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When and where do thunderstorms occur most often in South Jersey?

South Jersey on Sunday turns the calendar to April, a month ripe with the cracking of thunder and flashing of lightning.

How much thunder and lightning? New research shows our area experiences four to six hours of thunderstorms in a given year.


Thunderstorms are a way of life in the spring and summer, when warmer air, heated by the sun, makes its annual journey back to the area.

But first, it needs to beat out the lingering wintertime chill.

When the two air masses collide, heavy rain and lightning are born. As radar echoes go over 45 dBZ, the measure of intensity for rainfall, it is commonly accepted that a thunderstorm is occurring.

In the United States, Next-Generation Radar, or NEXRAD, tracks the skies for thunderstorms, rain, snow, hail and whatever weather phenomena come our way. The National Oceanic and Atmospheric Administration recently passed the 20-year mark of storing radar data, a critical time in the eyes of researchers.

“Once you reach 20 years, you can use data to pick out trends in how often or where thunderstorms appear,” said Frederic Fabry, director of the Radar Observatory at McGill University in Montreal. Fabry and a team of researchers from across the United States and Canada were inspired to see what could be unearthed from all the saved radar data.

They analyzed the U.S. to see how often and when thunderstorms occurred.

Where do they occur?

Most of South Jersey experiences six hours’ worth of thunderstorms per year, Fabry said. The area between Vineland and Cape May experiences four hours.

By comparison, in eastern Kansas and Oklahoma, the heart of Tornado Alley, any one spot can expect to see 13 hours of thunderstorm-intensity rainfall a year.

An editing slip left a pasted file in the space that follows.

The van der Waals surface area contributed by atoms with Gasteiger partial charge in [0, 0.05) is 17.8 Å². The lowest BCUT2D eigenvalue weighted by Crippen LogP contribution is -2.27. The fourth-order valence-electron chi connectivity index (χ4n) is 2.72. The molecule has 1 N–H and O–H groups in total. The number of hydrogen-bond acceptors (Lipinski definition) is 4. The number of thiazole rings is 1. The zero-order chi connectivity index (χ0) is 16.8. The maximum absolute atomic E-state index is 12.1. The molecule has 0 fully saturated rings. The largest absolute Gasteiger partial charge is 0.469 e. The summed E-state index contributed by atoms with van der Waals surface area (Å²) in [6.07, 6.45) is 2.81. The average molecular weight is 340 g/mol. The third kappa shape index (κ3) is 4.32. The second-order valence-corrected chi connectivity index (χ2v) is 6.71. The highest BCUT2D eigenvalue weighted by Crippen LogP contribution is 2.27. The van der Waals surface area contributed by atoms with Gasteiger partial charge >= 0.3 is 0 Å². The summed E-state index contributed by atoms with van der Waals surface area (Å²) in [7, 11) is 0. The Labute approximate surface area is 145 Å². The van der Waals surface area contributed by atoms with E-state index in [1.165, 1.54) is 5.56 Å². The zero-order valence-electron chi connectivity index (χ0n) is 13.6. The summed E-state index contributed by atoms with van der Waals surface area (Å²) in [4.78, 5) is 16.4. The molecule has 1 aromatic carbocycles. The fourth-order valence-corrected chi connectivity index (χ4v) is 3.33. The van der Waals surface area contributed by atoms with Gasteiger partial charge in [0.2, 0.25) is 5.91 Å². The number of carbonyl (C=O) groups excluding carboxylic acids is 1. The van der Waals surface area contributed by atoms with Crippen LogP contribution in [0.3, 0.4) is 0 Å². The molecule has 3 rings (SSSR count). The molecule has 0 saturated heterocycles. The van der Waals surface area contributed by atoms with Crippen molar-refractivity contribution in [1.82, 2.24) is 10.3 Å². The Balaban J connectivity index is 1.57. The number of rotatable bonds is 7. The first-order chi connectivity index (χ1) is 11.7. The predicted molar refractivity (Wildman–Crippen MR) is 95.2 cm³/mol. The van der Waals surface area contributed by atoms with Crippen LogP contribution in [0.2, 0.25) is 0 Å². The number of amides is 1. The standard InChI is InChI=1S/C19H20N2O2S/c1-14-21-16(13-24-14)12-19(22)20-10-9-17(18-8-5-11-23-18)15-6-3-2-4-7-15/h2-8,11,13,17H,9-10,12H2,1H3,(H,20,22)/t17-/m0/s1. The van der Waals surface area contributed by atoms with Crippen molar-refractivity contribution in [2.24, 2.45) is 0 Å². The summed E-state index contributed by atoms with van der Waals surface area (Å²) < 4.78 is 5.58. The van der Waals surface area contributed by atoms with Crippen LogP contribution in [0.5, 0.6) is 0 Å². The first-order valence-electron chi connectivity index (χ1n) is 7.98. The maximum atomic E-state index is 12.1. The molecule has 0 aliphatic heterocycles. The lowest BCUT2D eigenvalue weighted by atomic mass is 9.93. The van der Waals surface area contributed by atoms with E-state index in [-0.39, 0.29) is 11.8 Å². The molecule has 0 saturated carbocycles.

That might not sound like much, but consider that many times when you hear thunder and see lightning, that does not mean a thunderstorm is directly overhead. This data accounts only for when a thunderstorm is directly overhead and you are facing the brunt of the storm.

As to why extreme southern New Jersey experiences fewer thunderstorms, Fabry said, Cape May and eastern Cumberland counties are heavily influenced by the Delaware Bay. During the spring and summer, the bay is cooler than the land. If storms pass west to east, as they typically do, the bay will help stabilize the storms, weakening them to below the 45 dBZ threshold.

When do they happen most often?

Typically, the heavy rain and ferocity of a thunderstorm happens during the evening rush or while we eat dinner.

The peak thunderstorm time in New Jersey is between 5 and 7 p.m. Along the shore, from Atlantic City to Toms River, it is a bit earlier. South of Atlantic City, down to Cape May, it is later, Fabry’s research shows.

There are theories as to why.

“In the case of Atlantic City to Toms River, the sea-breeze tends to develop thunderstorms earlier because east winds meet west winds earlier, due to how the land is positioned,” Fabry said.

David Robinson, the New Jersey state climatologist, agreed the orientation of the land plays a role.

“We would have to look at more of the data. However, Atlantic City to Long Beach Island runs from south-southwest to north-northeast. South of there, the shore runs from southwest to northeast,” Robinson said.

The difference is small but matters. Robinson believes Atlantic City on north has a more effective sea breeze. This increases the airflow around the region (and cools down the shore). As a result, it could create more thunderstorms.

However, this all pertains just to spring and summer. During the fall and winter, “thunderstorms do not pay attention to the clock,” Robinson said jokingly.

That’s because fall and winter thunderstorms are driven by large-scale events, whereas the heavy rain and booming thunder of the spring and summer are driven by daytime heating, which peaks between 5 and 7 p.m.

Drier weekends?

In what is welcome news for beachgoers, businesses and shops, Fabry and his team also found that rain falls 5 percent to 10 percent less in New Jersey between Saturday and Monday.

Why is unclear.

According to Fabry, “We thought that less pollution from industry on the weekend would be the reason for this. We got excited. Everything would seem to point to that, but the data tells us that it is a fluke.”

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